SPARTA, N.J. – Assemblyman Parker Space and Hal Wirths were joined by state Sen. Steve Oroho in opposing new rules announced by the state attorney general Thursday that limit law enforcement's cooperation with federal immigration authorities.
The directive prohibits law enforcement officers from questioning anyone about their immigration status and aiding federal agencies in civil immigration matters. But the lawmakers were particularly concerned with warning prosecutors to be mindful when bringing forward charges that may affect immigration status – even if the crimes are violent in nature.
“This directive creates a protected class of criminal,” said Space (R-Sussex, Warren, Morris). “It is an insult to every hard-working citizen who plays by the rules that the state will let some crimes go for illegal immigrants just to protect them from immigration officials.”
The lawmakers said that the directive discourages prosecutors from bringing charges on immigrants living in the country illegally as federal immigration officials have routinely made arrests in some county courthouses.
“This special treatment provides immunity instead of justice,” said Wirths (R-Sussex, Warren, Morris), “and will directly hurt our efforts to curtail human trafficking and illegal importation of narcotics, opioids and illegal firearms.”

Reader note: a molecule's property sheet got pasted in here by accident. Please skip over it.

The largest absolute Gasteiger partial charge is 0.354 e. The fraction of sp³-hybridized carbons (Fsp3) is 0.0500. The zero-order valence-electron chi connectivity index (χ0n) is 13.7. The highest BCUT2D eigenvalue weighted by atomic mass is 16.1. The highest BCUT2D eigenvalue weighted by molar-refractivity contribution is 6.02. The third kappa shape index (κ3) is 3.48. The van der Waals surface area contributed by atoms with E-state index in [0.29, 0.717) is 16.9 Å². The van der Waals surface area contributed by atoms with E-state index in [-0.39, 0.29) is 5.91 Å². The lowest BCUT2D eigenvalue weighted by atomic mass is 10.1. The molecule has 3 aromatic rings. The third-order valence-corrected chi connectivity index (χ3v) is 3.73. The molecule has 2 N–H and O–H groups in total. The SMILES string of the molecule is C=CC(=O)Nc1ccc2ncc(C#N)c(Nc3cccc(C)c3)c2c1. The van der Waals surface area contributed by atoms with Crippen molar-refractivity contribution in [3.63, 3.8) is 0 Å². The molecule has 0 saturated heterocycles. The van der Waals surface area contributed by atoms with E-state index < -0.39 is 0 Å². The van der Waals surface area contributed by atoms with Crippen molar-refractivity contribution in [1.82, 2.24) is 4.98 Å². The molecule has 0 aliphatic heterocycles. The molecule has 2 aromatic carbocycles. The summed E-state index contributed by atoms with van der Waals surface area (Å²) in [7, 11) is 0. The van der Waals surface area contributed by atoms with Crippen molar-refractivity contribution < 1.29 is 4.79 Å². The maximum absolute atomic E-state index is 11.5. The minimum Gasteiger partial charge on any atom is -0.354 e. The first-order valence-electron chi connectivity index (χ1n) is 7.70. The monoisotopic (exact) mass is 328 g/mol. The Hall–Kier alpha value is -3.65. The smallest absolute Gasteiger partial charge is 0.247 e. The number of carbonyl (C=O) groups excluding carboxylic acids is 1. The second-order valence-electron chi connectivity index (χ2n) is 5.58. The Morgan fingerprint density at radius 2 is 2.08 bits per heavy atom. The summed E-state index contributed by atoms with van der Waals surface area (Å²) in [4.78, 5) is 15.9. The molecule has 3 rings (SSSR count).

Arrests by Immigration and Customs Enforcement increased 30 percent between fiscal years 2016 and 2017. Deportations increased at a similar rate between Jan. 20, 2017, and Sept. 30, 2017. That's up 31 percent over the same time period a year earlier.
“Every immigrant, legal or otherwise, should be concerned when our government slowly becomes more like the countries they are fleeing,” said Oroho (R-Sussex, Warren, Morris). “One of the reasons so many people want to come to this country is because we treat everyone equally, but these rules give preferential treatment to non-citizens and that is an ethical concern.”
“If the attorney general or anyone else wants to sit down with us and work on ways to help people enter our country legally, I am all for it,” concluded Space. “But in the meantime, our state’s top law enforcement officer should be treating everyone equally under the law.”